And so, on December 7, 1941, the Japanese attack Pearl Harbor with three hundred and fifty-three fighters, bombers and torpedo planes in two waves, launched from six aircraft carriers.  Seeing that they had achieved complete surprise, they messaged back the code signal Tora, Tora, Tora and commenced their attack. Of the eight U.S. Navy battleships that were damaged, four were sunk including the U.S.S. Arizona (which accounted for over half of the American casualties from the attack with 1,177 deaths).  The Japanese also sank or damaged three cruisers, three destroyers, an anti-aircraft training ship, and one minelayer.   In the end, one hundred and eighty-eight U.S. aircraft were destroyed; 2,402 Americans were killed, and an additional 1,282 were wounded.  It could have been even worse since we see the Japanese fleet commander, Admiral Chuichi Nagumo (Eijiro Tono), refuse to launch a third wave of planes because he was worried about the still absent U.S. carriers that might return and find him exposed.  It’s only after the attack is over, that the telegram from the Pentagon warning them of the attack is finally read.
Back in Washington, the U.S. Secretary Of State Cordell Hull (George Macready), learns of the attack and requests confirmation of it before seeing the Japanese ambassador who is waiting outside of  his office.  Once seen, the Japanese ambassador (Shōgo Shimada), is left stunned and unable to say why the declaration of war was delivered after the unprovoked sneak attack.  The ambassador is cut off by Hull who tells him, “In all my fifty years of public service, I have never seen a document crowded with falsehoods and deliberate distortions on a scale so huge that, until this day, I would have thought no nation on earth capable of uttering them!”  The movie ends with a forlorn Admiral Yamamoto who knows that while he won a victory that day for Japan, it’s just the beginning of a long war.  He also knows from living in America that the fact that the attack occurred before a formal declaration of war was given will only spur the Americans even more.  As he says at the end, “I fear all we have done is to awaken a sleeping giant and fill him with a terrible resolve.”
Tora! Tora! Tora! feels more like a documentary than a regular film thanks to it’s thoroughness in making the movie as historically accurate as possible.  While history buffs like me may appreciate that, many people thought that the movie moved too slowly and spent too much time covering the political landscape before the attack.  By choosing to offer the viewpoints from both sides, it makes the movie longer but provides a better understanding of why it happened in the first place.  While some of the acting is good and some of it isn’t, there’s no denying the technical achievements of the movie.  Filled with some wonderful aerial photography and staged attacks in the real locations, every dollar of the $25 million spent on the film is up on the screen.  Thanks to an agreement with the U.S. military, the film benefits from having access to the real locations, equipment, vessels, and vehicles which adds quite a bit to the movie.  This Blu-ray disc includes both the American theatrical release and the extended Japanese version that adds an additional three minutes or so to the movie.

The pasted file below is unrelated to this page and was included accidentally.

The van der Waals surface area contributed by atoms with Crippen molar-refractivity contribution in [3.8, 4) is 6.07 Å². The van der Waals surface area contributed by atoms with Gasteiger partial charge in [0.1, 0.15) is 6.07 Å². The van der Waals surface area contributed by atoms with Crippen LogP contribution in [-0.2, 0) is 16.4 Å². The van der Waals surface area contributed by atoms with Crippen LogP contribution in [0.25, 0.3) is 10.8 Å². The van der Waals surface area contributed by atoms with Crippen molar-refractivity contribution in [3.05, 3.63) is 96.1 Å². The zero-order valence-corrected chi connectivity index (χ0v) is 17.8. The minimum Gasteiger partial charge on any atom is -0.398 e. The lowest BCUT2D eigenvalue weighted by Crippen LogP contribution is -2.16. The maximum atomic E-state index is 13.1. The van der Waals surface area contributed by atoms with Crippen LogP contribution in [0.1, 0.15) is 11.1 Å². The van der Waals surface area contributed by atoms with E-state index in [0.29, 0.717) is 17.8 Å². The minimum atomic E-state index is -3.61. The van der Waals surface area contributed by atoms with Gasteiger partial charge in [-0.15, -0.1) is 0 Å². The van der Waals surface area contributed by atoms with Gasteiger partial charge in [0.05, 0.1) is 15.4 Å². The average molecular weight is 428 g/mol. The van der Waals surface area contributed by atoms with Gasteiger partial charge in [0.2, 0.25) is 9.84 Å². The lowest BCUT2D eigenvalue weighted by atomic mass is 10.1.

Video (5 out of 5 stars) 

Fox really outdid themselves with this superb restoration that brings the movie to life like never before.  The 1080p (2.35:1) transfer looks fantastic with a level of detail that wasn’t present on earlier releases.  Colors are more vivid now and the black levels are also much improved with a nice deep level of darkness.  Flesh tones are natural throughout, and there’s no evidence of the film’s age anywhere – no scratches, specks, or anything else that is almost always present for films this old.  All of this restoration didn’t wipe out the natural grain either, as it’s still there giving the movie a nice film-look but it’s not so thick as to be an eyesore.  Fans of the film will be very happy to see this restoration!

Audio (4 out of 5 stars) 

Tora! Tora! Tora! features an excellent new DTS-HD Master Audio 5.1 surround mix that sounds fuller than the previous mix from the earlier DVD release.  This is a front channel heavy mix but there is some rear channel activity on occasion, usually for some subtle directional effects and Jerry Goldsmith’s score.  Dialogue is clear and understandable and there’s easy to read subtitles for the Japanese segments.  This mix sounds very good for a film made in the seventies.

Special Features (4 1/2 out of 5 stars) 

While much of these extras were featured on the previous Special Edition DVD release, there’s two new additions to this Blu-ray which make it the version to own.  The two new extras are television specials with the first being “History vs. Hollywood” and the second is “Backstory: Tora! Tora! Tora!”  This edition is also a nice digibook that includes a glossy 22 page look at the movie with pictures (some previously unreleased) an essay on the making of the film.  All of the extras are in standard definition which prevented this section from getting a perfect score.
  • Commentary by Director Richard Fleischer and Japanese Film Historian Stuart Galbraith IV – This is an interesting but dry commentary with film historian Galbraith asking Fleischer about the making of the movie. There’s some good info in this commentary but there’s also a lot of dead silence too.  This commentary can only be heard on the American Theatrical Cut.
  • Documentary: Day of Infamy - This is a general overview that lasts about twenty minutes that covers the results from the attack and a look at the base itself.
  • History vs. Hollywood – Tora! Tora! Tora!: A Giant Awakes – One of the new additions and the best extra on this disc, this comprehensive hour and a half documentary is narrated by Burt Reynolds.  It covers everything about the production and has comments from people who were involved in the making of the film and also military experts who talk about how the film compared to actual events. This was very interesting and well done.
  • AMC Backstory: Tora! Tora! Tora! – This is basically the condensed version of the challenges the film had but if you are looking for a concise account of what happened, then this twenty two minute featurette is for you.
  • Fox Movietone News – A collection of ten Movietone shorts that cover the attack and subsequent events.  This was a very cool addition to the extras since it’s nice to see actual footage.
  • Behind the Scenes Gallery
  • Production Gallery
  • Theatrical Trailer

Final Thoughts (4 1/2 out of 5 stars) 

This is the most in depth look at the attack on Pearl Harbor that takes the time to show both sides of the conflict and also gives the viewers a look at why the United States was so unprepared for the attack.  This new Blu-ray edition is worth upgrading to for the restored picture and sound and for the new extras!
Order your copy today!